Environmental Literature

Gilbert White
Earliest notable Nature writer. Wrote letters to other naturalists, “The Natural Antiquities of Selborne.”
Hector St. John de Crevecoeur
French-born, American farmer. Wrote “Letters from an American Farmer,” and “Sketches of Eighteenth Century America.” Lied about bees coming back to life and snakes fighting.
William Bartram
Wrote “Travels Through North & South Carolina, Georgia, East & West Florida,” Described snakes and alligators. Shot one in the head just for looking at him funny.
Alexander Wilson
Studied and painted birds in PA, wrote “American Ornithology; or, the Natural History of the Birds of the United States.” Had a thing for woodpeckers.
John Leonard Knapp
Similar to Gilbert White, wrote “The Journal of a Naturalist” about hedgehogs and water shrews because he had nothing better to do.
David Thompson
Explored Canada and western U.S., wrote a “Narrative of His Explorations in Western America” about ermines, martens, wolverines, and the aurora borealis. Apparently obsessed with small mammals.
Dorothy Wordsworth
Sister of William, wrote the most boring journal entries about every useless detail of her mediocre life.
Meriwether Lewis
Famous Lewis and Clark expedition, wrote journal entries. Saved prairie dogs and shot bears.
Charles Waterton
Wrote about the Amazon in “Wanderings in South America, the North-West of the United States, and the Antilles.” Jumped on the back of a Cayman, probably to impress the native ladies.
John James Audubon
Loved birds, but for some unknown reason decided to write about the brutal slaughter of a pair of wolves in “Ornithological Biography.” Also wrote a heart-warming story about an eagle mauling a swan to death.
John Clare
Poor author who failed at using punctuation but used “&” a lot in “The Natural World.” Wrote something about Nightengales but you can’t understand any of his paragraph-long sentences.
George Catlin
Lived among Native Americans, wrote about buffaloes. Foresaw the problems with overhunting and trading alcohol for buffalo.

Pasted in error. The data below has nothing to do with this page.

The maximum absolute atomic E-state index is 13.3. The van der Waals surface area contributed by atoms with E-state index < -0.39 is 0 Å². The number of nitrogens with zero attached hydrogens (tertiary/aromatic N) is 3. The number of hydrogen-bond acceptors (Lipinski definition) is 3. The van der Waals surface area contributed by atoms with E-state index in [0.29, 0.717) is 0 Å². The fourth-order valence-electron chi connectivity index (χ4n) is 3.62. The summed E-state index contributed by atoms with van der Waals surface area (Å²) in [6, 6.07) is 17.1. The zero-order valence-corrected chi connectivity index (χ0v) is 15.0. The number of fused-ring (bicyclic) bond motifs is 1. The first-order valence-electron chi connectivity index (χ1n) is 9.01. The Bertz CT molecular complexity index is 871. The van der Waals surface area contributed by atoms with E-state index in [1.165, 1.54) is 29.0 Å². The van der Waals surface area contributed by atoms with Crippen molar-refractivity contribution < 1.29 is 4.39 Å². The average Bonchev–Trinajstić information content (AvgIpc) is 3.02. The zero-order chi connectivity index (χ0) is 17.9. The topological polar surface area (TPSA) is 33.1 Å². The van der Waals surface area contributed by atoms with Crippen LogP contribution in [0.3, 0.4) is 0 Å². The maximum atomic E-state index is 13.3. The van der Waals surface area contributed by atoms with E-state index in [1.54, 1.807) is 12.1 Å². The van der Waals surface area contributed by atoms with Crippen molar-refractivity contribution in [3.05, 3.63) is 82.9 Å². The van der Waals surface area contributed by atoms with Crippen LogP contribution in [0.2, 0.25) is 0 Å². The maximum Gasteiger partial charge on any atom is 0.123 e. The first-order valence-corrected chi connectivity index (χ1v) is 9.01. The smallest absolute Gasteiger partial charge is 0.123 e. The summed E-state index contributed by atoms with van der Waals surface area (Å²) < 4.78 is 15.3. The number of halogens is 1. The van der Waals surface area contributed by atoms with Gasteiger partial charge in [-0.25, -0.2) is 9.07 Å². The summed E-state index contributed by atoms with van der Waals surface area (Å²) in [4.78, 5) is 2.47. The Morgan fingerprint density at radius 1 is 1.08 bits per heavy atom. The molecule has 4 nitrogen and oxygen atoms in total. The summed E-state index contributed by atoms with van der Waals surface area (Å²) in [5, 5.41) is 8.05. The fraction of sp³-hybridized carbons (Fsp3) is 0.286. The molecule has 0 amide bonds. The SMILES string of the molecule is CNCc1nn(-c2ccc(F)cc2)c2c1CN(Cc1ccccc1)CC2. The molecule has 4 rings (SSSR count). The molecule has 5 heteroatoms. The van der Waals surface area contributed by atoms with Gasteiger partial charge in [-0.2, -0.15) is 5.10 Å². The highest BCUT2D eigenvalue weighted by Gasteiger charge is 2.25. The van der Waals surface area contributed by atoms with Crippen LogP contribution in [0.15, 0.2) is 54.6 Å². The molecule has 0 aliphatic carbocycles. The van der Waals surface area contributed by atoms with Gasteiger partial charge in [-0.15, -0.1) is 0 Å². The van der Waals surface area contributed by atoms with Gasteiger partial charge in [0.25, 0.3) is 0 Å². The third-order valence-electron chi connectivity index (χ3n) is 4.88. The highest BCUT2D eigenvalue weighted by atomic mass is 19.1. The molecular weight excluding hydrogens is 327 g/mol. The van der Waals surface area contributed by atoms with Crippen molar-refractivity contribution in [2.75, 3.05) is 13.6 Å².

Ralph Waldo Emerson
Famous for writing “Nature,” a collection of incoherent drug-induced rants about society. Inspired Thoreau, Burroughs, Whitman, and Muir.
Charles Darwin
Wrote about his Voyage on the H.M.S. Beagle, Origin of Species, Descent of Man.
Susan Fenimore Cooper
Wrote “Rural Hours,” which is boring.
Henry David Thoreau
Wrote about Concord and Merrimack Rivers, Walden Pond, Walking, the Maine Woods, and also wrote Journals.
Charles Kingsley
Wrote “Glaucus; or, the Wonders of the Shore” about marine worms, sea slugs, and other shore organisms.
Walt Whitman
Famous poet. Wrote about New Jersey and Washington D.C. in “Specimen Days and Collect.” Overrated.
John Wesley Powell
Civil War hero who travelled along Colorado River and wrote about it in “Explorating of the Colorado River of the West and its Tributaries.”
Samuel Clemens/Mark Twain
Wrote about life on the Mississippi in “Life on the Mississippi.”
Celia Thaxter
Wrote about a storm on her island garden in “An Island Garden.”
John Burroughs
As famous as John Muir, wrote “In Mammoth Cave.”
John Muir
Lived in/wrote about Sierra Nevada mountains. Loner and devoutly religious. “A Wind-Storm in the Forests” and “The Water-Ouzel.”
William Henry Hudson
Wrote about feeding and befriending a pig. The only interesting story in this book.
Clarence King
Wrote about Sierra Nevada like Muir. Talked about geology in “Mountaineering in the Sierra Nevada.”
Gerard Manley Hopkins
You’d have to be wasted to understand what this guy is rambling on about. Seriously.
Richard Jefferies
Wrote about larks in “Out of Doors in February” and a lack of purpose in nature in “Absence of Design in Nature.”
Mabel Osgood Wright
Wrote about her garden in “Story of a Garden”, fairy-tale quality to her writing. Entirely uninteresting.
Ernest Thompson Seton
Invented “animal fiction writing.” Wrote about dragging the dead body of a female wolf around to trap its mate. Real classy guy.
Gene Stratton Porter
Wrote about trying to capture a certain species of moth so that she could photograph it in “Moths of the Limberlost.”
Mary Austin
Wrote about the desert in “The Land of Little Rain.”
Luther Standing Bear
Oglala Chief that wrote about the Lakato’s opinion of nature.
Edward Thomas
Wrote “Hampshire” and “The End of Summer.” Nothing interesting about him.
Rockwell Kent
Wrote about Greenland in “From N by E.”
Virginia Woolf
Wrote “The Death of the Moth.” Disconnected from nature. Nature as art.
Isak Dinesen
Wrote about farm in Africa in “Out of Africa.”
D. H. Lawrence
Wrote “Flowery Tuscany” about flowers… in Tuscany…
E. L. Grant Watson
Wrote about slugs mating in “Unknown Eros.” Was later surprised to find out that not a single person wanted to know about this subject. Also wrote about waves.
Henry Beston
World War I vet that wrote about living on the shore of Cape Cod.